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Personal Finance Blogging Pet Peeves #2 (or #X tips that will save you $Y)

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If you've read a lot of finance blogs, you'll see articles that give you 30 ways to save $3,000 or 25 ways to save $2,000. Often times each of the ways are legit. Occasionally they are stretched a little bit. For instance, you'll often read about the $5 cup of coffee that can be made at home for a few cents. I'm not much of a coffee drinker, but Energi Girl is. The last time I was at Starbucks, her drink didn't come to more than $3. I think it might have been $2.65.

The real kicker is that after you've read one of these and made some adjustments, reading future versions of these don't help. The second time I read that I can save by eliminating coffee, it's not helpful. The last 25 or so of these articles that I've read have led to zero applicable savings for me. Yet the articles almost always assume that all savings can be applied. This is the real crux of the pet peeve - the part that says, "Now that you've saved $2500..." Occasionally that will be followed up with my #1 Pet Peeve and that $2500 will be compounded for 30 years at 10% interest to $43,500 per year.

I'm sure I'm not the target audience for these kinds articles. However, it seems like most of the time personal finance bloggers are preaching to other personal finance bloggers. In the end I think I'm sour to go through the entire article and come up empty.

Last updated on June 29, 2008.

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4 Responses to “Personal Finance Blogging Pet Peeves #2 (or #X tips that will save you $Y)”

  1. Leroy Brown says:

    I think you hit the nail on the head, when you said that you’re not the target audience for those lists. The average Joe who throws away lots of money on useless crap is. Now, does Joe read those lists? I’m not sure.. but he is the target, for what it’s worth.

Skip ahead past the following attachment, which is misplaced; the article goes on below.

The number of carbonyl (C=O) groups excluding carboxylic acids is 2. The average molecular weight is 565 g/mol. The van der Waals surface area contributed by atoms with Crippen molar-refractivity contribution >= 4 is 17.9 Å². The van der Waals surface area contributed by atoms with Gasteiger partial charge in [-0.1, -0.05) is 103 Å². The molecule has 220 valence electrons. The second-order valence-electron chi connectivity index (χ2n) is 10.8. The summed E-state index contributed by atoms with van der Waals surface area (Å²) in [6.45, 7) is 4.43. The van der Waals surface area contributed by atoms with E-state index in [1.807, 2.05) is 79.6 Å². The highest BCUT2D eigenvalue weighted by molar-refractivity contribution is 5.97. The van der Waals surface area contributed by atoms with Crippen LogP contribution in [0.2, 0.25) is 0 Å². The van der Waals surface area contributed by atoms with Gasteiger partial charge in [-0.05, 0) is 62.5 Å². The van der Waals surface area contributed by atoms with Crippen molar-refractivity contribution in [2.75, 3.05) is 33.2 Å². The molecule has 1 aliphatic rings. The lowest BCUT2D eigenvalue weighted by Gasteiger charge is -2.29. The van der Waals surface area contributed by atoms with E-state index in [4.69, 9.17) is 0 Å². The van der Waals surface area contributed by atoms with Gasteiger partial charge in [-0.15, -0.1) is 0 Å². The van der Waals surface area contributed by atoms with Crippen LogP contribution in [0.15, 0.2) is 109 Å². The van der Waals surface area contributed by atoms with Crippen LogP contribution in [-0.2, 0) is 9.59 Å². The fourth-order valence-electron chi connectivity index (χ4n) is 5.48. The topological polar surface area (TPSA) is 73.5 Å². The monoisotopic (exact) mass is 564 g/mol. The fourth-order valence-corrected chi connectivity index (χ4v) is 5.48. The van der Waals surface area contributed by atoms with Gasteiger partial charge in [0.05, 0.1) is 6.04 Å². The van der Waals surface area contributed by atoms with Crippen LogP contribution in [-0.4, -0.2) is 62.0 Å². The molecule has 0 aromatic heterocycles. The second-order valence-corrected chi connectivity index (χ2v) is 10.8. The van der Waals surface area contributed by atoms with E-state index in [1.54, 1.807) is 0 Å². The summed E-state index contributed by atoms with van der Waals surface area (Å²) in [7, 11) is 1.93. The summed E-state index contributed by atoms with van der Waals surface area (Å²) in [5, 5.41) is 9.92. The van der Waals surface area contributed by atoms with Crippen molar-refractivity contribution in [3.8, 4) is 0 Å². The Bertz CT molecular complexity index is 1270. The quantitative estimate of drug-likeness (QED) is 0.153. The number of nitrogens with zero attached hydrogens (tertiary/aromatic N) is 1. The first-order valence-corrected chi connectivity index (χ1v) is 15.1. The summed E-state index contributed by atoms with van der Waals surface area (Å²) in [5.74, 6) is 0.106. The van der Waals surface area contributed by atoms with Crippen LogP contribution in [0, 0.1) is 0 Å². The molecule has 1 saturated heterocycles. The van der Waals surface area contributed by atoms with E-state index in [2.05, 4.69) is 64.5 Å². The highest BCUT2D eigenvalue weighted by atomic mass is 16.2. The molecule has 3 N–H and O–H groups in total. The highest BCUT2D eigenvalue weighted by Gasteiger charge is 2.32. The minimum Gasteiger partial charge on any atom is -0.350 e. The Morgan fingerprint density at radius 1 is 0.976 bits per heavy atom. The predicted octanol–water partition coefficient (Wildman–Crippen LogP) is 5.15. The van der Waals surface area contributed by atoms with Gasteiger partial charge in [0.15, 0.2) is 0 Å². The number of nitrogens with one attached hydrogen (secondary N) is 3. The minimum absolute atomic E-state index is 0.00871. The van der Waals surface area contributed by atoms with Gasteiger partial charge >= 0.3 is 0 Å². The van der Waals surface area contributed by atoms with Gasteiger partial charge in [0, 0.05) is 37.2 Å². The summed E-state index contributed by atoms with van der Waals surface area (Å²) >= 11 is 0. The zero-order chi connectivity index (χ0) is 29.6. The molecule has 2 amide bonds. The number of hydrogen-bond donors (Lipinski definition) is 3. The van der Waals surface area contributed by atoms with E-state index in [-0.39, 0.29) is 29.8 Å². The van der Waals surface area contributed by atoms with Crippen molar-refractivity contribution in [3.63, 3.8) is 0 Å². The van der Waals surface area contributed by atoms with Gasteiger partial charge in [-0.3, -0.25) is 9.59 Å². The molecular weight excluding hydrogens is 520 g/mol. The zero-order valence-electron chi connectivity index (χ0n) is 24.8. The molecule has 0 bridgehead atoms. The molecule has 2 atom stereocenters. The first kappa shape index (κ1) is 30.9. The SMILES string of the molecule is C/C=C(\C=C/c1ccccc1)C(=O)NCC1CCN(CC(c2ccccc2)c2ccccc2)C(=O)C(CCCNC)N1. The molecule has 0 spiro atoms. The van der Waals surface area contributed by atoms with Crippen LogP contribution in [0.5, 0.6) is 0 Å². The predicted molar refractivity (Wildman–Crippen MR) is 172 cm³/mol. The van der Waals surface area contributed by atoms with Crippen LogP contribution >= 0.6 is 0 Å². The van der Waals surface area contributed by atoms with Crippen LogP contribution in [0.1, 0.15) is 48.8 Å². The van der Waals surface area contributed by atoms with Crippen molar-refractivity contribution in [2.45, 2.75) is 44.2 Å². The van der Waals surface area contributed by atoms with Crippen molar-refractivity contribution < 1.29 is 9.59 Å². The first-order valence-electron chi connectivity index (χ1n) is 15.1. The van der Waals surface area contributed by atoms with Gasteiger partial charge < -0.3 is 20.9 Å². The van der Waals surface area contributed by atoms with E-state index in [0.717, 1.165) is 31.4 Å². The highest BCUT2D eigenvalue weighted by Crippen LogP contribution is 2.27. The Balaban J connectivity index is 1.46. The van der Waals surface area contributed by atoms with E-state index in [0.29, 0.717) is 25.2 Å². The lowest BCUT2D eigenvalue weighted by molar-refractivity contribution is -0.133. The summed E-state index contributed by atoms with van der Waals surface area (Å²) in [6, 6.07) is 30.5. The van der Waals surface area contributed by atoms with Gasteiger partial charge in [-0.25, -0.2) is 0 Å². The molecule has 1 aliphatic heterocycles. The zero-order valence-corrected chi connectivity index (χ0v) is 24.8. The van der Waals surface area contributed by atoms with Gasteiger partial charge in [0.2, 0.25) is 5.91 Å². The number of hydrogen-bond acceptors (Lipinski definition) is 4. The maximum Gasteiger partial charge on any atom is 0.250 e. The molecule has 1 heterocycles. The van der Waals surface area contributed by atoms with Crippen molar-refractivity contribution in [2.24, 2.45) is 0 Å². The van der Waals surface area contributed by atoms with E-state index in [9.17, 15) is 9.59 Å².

2. Trent says:

    Whenever I post a list like this, I try to find something I haven’t seen anywhere else, so that experienced folks will get something out of the article. What’s the point of just recycling content you find everywhere else?

  3. I agree! I often (though not always) also find that bloggers tend to skip the cost of the alternate behavior they’re suggesting when calculating savings. So instead of “If you make a cup of coffee with steamed milk for $0.60 instead of getting Starbucks for $3, you save $2.40,” there’s a tendency to say, “Skip that $3 Starbucks! You can make your own coffee. Savings: $3”

    Can I vote that the next pet peeve is comparisons of saving money to dieting? Because that’s real annoying.

  4. […] The Carnival of Personal Finance is up at Young and Broke.  I just spent an hour reading most of the posts, which inspired me to keep chipping away at my own financial goals.  I agree with Lazy Man when he talks about how so many personal finance articles have the same stuff – once you’ve eliminated the lattes and cable tv, that tip doesn’t help anymore.  When I started reading pf books, magazines, and blogs about three years ago, I was already pretty frugal, and pretty broke.  It didn’t help to tell me to eliminate lattes and pack my lunch, because I was already doing that out of necessity.  These days, we have our investments and savings automated, we pay extra on our mortgage every month, we pay our credit card in full every month, and the only debt we have besides our mortgage is $2800 on a 0% interest credit card.  So most of the advice and tips I read aren’t ideas that I can implement.  […]

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